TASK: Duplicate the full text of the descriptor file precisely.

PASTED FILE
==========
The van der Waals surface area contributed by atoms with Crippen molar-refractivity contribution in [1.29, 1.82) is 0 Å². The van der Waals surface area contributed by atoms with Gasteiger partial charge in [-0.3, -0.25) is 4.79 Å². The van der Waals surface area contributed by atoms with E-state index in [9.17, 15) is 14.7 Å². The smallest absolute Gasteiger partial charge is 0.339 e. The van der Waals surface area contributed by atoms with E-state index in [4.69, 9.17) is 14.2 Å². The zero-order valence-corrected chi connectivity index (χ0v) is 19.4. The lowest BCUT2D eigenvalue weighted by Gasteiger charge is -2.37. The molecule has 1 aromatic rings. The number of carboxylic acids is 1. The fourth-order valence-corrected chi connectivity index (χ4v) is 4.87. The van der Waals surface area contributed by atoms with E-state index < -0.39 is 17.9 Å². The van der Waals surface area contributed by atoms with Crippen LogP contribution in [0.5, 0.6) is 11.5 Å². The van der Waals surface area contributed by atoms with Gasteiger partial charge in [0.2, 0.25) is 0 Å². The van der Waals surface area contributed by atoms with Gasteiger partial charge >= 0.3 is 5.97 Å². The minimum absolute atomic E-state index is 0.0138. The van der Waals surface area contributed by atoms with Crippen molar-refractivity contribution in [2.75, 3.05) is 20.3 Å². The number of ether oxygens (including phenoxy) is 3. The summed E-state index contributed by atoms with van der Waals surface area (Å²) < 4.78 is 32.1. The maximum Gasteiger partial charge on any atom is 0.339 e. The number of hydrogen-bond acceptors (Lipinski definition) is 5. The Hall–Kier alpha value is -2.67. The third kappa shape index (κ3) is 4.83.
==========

The van der Waals surface area contributed by atoms with Crippen molar-refractivity contribution in [1.29, 1.82) is 0 Å². The van der Waals surface area contributed by atoms with Gasteiger partial charge in [-0.3, -0.25) is 4.79 Å². The van der Waals surface area contributed by atoms with E-state index in [9.17, 15) is 14.7 Å². The smallest absolute Gasteiger partial charge is 0.339 e. The van der Waals surface area contributed by atoms with E-state index in [4.69, 9.17) is 14.2 Å². The zero-order valence-corrected chi connectivity index (χ0v) is 19.4. The lowest BCUT2D eigenvalue weighted by Gasteiger charge is -2.37. The molecule has 1 aromatic rings. The number of carboxylic acids is 1. The fourth-order valence-corrected chi connectivity index (χ4v) is 4.87. The van der Waals surface area contributed by atoms with E-state index < -0.39 is 17.9 Å². The van der Waals surface area contributed by atoms with Crippen LogP contribution in [0.5, 0.6) is 11.5 Å². The van der Waals surface area contributed by atoms with Gasteiger partial charge in [0.2, 0.25) is 0 Å². The van der Waals surface area contributed by atoms with Gasteiger partial charge >= 0.3 is 5.97 Å². The minimum absolute atomic E-state index is 0.0138. The van der Waals surface area contributed by atoms with Crippen molar-refractivity contribution in [2.75, 3.05) is 20.3 Å². The number of ether oxygens (including phenoxy) is 3. The summed E-state index contributed by atoms with van der Waals surface area (Å²) < 4.78 is 32.1. The maximum Gasteiger partial charge on any atom is 0.339 e. The number of hydrogen-bond acceptors (Lipinski definition) is 5. The Hall–Kier alpha value is -2.67. The third kappa shape index (κ3) is 4.83.